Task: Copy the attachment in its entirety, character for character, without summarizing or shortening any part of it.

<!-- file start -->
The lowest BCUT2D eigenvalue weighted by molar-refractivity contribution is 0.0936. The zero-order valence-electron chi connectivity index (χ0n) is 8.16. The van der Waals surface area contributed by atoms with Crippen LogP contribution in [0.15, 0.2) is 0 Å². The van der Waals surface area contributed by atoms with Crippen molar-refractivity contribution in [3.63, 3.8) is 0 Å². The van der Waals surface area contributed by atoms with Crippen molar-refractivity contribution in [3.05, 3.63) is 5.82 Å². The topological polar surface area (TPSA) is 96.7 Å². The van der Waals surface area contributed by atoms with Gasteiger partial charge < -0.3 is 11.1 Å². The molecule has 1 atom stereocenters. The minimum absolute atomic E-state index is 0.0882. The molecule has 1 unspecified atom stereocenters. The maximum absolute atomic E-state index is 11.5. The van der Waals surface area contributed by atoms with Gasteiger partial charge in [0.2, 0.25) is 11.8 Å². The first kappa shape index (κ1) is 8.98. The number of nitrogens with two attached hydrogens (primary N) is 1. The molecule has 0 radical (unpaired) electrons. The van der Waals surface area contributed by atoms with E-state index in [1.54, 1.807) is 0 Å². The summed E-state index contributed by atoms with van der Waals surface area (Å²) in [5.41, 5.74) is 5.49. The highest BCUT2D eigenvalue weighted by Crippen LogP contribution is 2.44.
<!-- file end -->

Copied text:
The lowest BCUT2D eigenvalue weighted by molar-refractivity contribution is 0.0936. The zero-order valence-electron chi connectivity index (χ0n) is 8.16. The van der Waals surface area contributed by atoms with Crippen LogP contribution in [0.15, 0.2) is 0 Å². The van der Waals surface area contributed by atoms with Crippen molar-refractivity contribution in [3.63, 3.8) is 0 Å². The van der Waals surface area contributed by atoms with Crippen molar-refractivity contribution in [3.05, 3.63) is 5.82 Å². The topological polar surface area (TPSA) is 96.7 Å². The van der Waals surface area contributed by atoms with Gasteiger partial charge < -0.3 is 11.1 Å². The molecule has 1 atom stereocenters. The minimum absolute atomic E-state index is 0.0882. The molecule has 1 unspecified atom stereocenters. The maximum absolute atomic E-state index is 11.5. The van der Waals surface area contributed by atoms with Gasteiger partial charge in [0.2, 0.25) is 11.8 Å². The first kappa shape index (κ1) is 8.98. The number of nitrogens with two attached hydrogens (primary N) is 1. The molecule has 0 radical (unpaired) electrons. The van der Waals surface area contributed by atoms with E-state index in [1.54, 1.807) is 0 Å². The summed E-state index contributed by atoms with van der Waals surface area (Å²) in [5.41, 5.74) is 5.49. The highest BCUT2D eigenvalue weighted by Crippen LogP contribution is 2.44.